Making the old English of Shakespeare's time new again
William Shakespeare. Photograph: (Others)
English, like every other language, has changed over time. So much so, that the form used by writers back in the sixteenth-seventeenth century is today very difficult to comprehend.
A 17th century writer, Richard Stanyhurst, published Contention Between Liberality And Prodigality, where he wrote about the game of tennis. "Every minute tost, like to a tennis-ball, from pillar to post. Free thee poast toe piler with thoght his rackt wyt he tosseth."
When the book was published, a game of tennis and this phrase was tied to each other. Even before the tennis racket came into existence, there were elements equally important and the game was all about strategy and endurance. The net, nothing more than a rope was tied to a post at one end and to one of the pillars supporting the galleries at the other end, and thus, the idiom from post to pillar began.
This is just one of the thousands of pages that exist today in handwritten documents from 16th to 17th century England. Volunteers are now coming together to transcribe these old English documents as part of an initiative called Shakespeare's World. It was launched on Zooniverse, a research-crowdsourcing platform in 2015 with an aim to make people understand the English language used around the time of William Shakespeare.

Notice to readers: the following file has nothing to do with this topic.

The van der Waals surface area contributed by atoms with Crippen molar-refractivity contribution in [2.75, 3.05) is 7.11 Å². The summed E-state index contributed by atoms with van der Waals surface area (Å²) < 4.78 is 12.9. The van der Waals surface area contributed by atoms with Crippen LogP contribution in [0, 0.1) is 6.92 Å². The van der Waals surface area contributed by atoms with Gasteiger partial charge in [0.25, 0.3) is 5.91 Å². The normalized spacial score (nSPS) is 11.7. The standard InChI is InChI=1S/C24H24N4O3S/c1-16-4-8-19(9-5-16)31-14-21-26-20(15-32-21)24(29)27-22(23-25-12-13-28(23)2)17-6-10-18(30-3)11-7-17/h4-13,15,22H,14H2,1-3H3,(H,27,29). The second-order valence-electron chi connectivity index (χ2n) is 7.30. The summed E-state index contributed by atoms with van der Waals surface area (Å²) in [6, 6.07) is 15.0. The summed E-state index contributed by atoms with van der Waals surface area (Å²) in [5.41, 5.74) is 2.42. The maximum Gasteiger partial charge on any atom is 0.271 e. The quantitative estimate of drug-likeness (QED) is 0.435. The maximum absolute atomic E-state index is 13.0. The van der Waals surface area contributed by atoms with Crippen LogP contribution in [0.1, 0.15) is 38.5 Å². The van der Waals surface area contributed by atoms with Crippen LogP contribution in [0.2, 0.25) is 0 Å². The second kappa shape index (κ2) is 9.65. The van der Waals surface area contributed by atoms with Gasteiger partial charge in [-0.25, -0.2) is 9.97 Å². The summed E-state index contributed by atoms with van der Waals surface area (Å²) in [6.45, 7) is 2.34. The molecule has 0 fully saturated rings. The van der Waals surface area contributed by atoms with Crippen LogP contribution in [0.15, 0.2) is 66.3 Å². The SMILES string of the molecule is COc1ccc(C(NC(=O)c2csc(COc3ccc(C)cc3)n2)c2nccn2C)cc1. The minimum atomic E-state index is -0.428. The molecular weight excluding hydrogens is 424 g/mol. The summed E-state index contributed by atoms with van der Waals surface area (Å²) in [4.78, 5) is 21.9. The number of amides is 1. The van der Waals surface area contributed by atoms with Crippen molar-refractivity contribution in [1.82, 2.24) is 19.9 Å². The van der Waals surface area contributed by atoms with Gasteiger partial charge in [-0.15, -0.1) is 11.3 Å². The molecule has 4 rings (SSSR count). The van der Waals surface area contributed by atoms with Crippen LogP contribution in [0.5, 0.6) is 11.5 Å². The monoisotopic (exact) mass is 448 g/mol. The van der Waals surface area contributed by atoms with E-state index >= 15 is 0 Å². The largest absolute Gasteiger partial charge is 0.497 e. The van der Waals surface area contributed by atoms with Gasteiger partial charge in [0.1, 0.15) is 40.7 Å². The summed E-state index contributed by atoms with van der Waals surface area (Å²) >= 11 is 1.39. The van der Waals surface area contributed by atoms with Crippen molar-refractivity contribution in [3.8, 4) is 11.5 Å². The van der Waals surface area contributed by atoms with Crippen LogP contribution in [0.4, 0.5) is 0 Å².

Old English manuscript (Source: Wikipedia Commons) (Others)
There is a lengthy list of literature written around the time, now called the Renaissance. The development of the English language is also linked to the consolidation and strengthening of the English state. This idea of Shakespeare's World was thus conceptualised in 2013 when Zooniverse's founder, Chris Lintott started discussing with his friend Victoria Van Hyning, a scholar of English literature, what she considered the most pressing problem in the humanities. And what came out of it was that there was a looming problem of text transcription, according to the New Yorker.
Zooniverse has partnered with the Folger Shakespeare Library in Washington DC, and the Oxford English Dictionary. Volunteers for Shakespeare’s World can view images of documents from the Folger’s manuscript collection and transcribe. The best part about this process is that the volunteers dont have to worry about getting the text perfect. Many transcribe each line independently, and an algorithm originally designed to identify similar DNA or protein sequences compares the strings of letters to determine a likely best answer. Spot-checks suggest that the quality of completed lines is close to that of scholarly work, as reported to the New Yorker.
Till now, Zooniverse users have completed more than 3,300 pages.
The Zooniverse project is scheduled to last for two more years. Meanwhile, Folger team will be uploading finished transcriptions to their Early Modern Manuscripts Online database, which launched in beta this month. Volunteers continue to log hours in the evenings, on holidays, and during coffee breaks.